When Should Software Entrepreneurs Start Planning Their Exit?

March 25, 2020 Shannon Mandel

This article was contributed by David Panter, Industry Solutions Manager at Trapeze Group AP.


Timing the Sale

Are you thinking about exiting your business at some point? How will you know when it’s the right time?

In an Inc. Magazine article, Michelle Seiler-Tucker, author of ‘Sell Your Business for More Than It's Worth,’ advises that the right time to sell is when your business is doing well.

"Unfortunately, many business owners wait until a catastrophic event has occurred in order to sell their business and when that usually happens the business is typically trending downward and it's not making as much money as it once was," she says. "The best time to sell a business is when your business is doing well."

While it is easier to sell your business when it’s on the upward swing, properly timing the sale isn’t always that simple. Other factors that may drive the timing include your age and market conditions.

It typically takes business owners about 20 years to build the company to the point that they are able to offer a valuable proposition to a buyer.

Consider where your market is headed. If your vertical is undergoing significant technological change, you may decide to expedite the sale to gain the investment necessary to keep up with market demands.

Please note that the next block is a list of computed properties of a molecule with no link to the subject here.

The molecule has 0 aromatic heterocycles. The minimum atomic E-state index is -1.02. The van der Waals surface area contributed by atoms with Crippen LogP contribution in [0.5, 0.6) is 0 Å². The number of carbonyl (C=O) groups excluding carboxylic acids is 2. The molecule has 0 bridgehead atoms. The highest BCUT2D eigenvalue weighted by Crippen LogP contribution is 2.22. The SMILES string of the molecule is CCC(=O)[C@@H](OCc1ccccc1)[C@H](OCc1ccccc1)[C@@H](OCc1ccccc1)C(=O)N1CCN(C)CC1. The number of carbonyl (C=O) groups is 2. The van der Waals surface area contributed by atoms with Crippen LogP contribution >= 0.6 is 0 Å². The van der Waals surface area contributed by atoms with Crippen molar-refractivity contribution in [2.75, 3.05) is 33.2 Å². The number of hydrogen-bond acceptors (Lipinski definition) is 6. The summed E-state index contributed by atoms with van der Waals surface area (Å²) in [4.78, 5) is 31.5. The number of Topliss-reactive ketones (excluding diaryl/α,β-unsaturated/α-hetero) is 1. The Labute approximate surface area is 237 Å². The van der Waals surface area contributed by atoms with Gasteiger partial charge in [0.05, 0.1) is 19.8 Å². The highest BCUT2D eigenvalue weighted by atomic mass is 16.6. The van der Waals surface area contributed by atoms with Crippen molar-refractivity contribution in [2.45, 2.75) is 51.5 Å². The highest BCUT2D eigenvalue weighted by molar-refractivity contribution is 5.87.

Prior Planning Prevents Poor Performance

Unless you have a pressing reason to sell, you can just carry on and defer that M&A call until next month, or the month after. However, this can be a risky approach.

You may have heard of the 5P military adage; “prior planning prevents poor performance.” This is a great motto for business owners to apply to their exit planning.

Proper planning can allow you to reduce your stressors and maximize your returns when you eventually sell. Whether you intend on selling in a year, 2 years, 5, or 10, it’s never too early to begin preparing for your exit. Planning will let you offer a valuable proposition to a buyer while you look after your staff, protect your customers and continue running the business.

Here’s a short list of what you can do to plan for your exit:

  • Ensure adequate time to source advisors and buyers.
  • Get your books in order.
  • Clean up ownership structures and install a non-shareholding CEO.
  • Maintain the quality of your team and keep developing your people.
  • Maintain the quality of your products and services.
  • Make connections with acquirers.

Start Planning for your Exit Today

Remember that a little prior planning will go a long way. There are always operational decisions to be made and non-urgent matters like exit planning are frequently deferred, languishing at the bottom of the priority list. However, deferment is really nothing more than a polite way of saying procrastination. The Harvard Business Review offers some research-based strategies for overcoming procrastination, but at the end of the day it comes down to you taking the first step.

About the Author

Shannon Mandel

Shannon Mandel is the Content Specialist at Volaris Group. She is responsible for managing Volaris’ content plan and developing materials that resonate with vertical market software leaders. Shannon enjoys working with fellow marketers, corporate management, and business unit leaders across the globe to communicate key messages to Volaris’ audiences

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